TT 4 T
- N 41.405873° W 75.565436°
- 1287.105 ft.
- Bench Mark Disk
- Concrete Post
- Year Established:
- Established By:
- Good as of November 26, 2023
Elmhurst, 2.25 mi NW. of; 4.6 mi SE. of Dunmore; on U. S. Highway 611; at big horseshoe bend in hwy.; 140 ft S. of front door of service station; 225 ft NW. of concrete bridge over small stream; between hwy. and Erie RR.; 51 ft N. of center of track; in concrete post; standard tablet stamped "TT 4 T 1932"
Reference mark; on concrete bridge; Pennsylvania Department of Highways standard disk
We've had our eye on TT 4 T for a few weeks, ever since we started going back through the USGS datasheets for local benchmarks that we somehow missed in the past.
Our research was promising. I couldn't see any reason that this mark would be gone, since it is in an undeveloped area and likely far enough away from the highway to avoid any disturbance from road construction. There is even a convenient parking pull-off very close to the coordinates. The only catch is that this stretch of Route 435 is scheduled to be closed for at least a year due to the replacement of the nearby I-380 twin bridges. And the closure is set to begin two days from now! So although it was a cold morning, we figured we might as well give it a try today.
We drove down from Mt. Cobb, heading west on Route 435 North and then turning around via a section of the old Drinker Turnpike that connects the north- and southbound lanes of Route 435. We parked at the pull-off and noted that we were within 70 feet of the coordinates for the benchmark, which we had estimated from the topo map.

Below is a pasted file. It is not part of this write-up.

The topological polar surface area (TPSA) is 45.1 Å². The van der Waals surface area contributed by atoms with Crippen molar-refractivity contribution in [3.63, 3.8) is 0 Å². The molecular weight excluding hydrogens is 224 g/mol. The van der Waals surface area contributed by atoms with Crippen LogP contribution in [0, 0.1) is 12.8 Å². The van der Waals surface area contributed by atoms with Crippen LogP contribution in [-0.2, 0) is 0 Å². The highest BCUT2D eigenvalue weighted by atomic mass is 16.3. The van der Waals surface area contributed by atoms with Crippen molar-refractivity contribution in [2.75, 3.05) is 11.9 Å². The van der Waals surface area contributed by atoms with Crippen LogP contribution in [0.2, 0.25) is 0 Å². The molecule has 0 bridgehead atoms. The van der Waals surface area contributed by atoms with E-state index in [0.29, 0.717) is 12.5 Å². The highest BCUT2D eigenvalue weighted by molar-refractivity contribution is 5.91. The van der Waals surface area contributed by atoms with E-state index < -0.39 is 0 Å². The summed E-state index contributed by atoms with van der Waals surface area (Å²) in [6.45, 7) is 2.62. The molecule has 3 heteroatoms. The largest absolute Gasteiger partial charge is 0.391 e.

After a short walk into the woods, we reached the coordinates and began wandering around ... and spotted nothing other than a very thick layer of fallen leaves. I was beginning to think that the mark was covered by the leaves and that we would need to return with a metal detector, when I happened to turn my head to the right, and there was the turquoise-colored disk set in the top of a concrete post!
"I see it! I see it!" I exclaimed, probably a bit too excitedly, but it was an exciting moment. We both thought the disk looked a bit larger than the usual ones, for some reason. And it is in very good condition. Just a few yards away is the route of the old Erie Railroad, now abandoned and apparently used as a quad trail. A bit farther down the hill, Roaring Brook is visible.
After finishing our photos and documentation of the benchmark, we moved on to look for the nearby reference mark.
Typically, PDH disks are easy to find, and we seem to spot plenty of them on old concrete bridges when we're not even looking for them. But we had no luck this time. There are two bridge or culvert-like structures at the given distance and direction from the mark. One is concrete and was clear of vegetation, but there was no disk set into it. Just a few yards away was another structure with some old, heavily eroded concrete on the top, and a stone wingwall dated 1939 (seven years after this benchmark was set). Perhaps the reference mark was set in the original bridge in this location, which may be gone now.
We also checked the corresponding portal on the northern side of the road, but that was far too overgrown to have any hope of finding anything on it. Given the distances in the description, it is much more likely that the southern portal was the correct one.
Something else of interest is that the walls of the old service station mentioned in the benchmark description are still here! The remnants of the building are on the north side of the highway, and can even be seen on Google Street View. I haven't yet been able to find out anything more about the service station, but the name CHICCO can be seen in the concrete.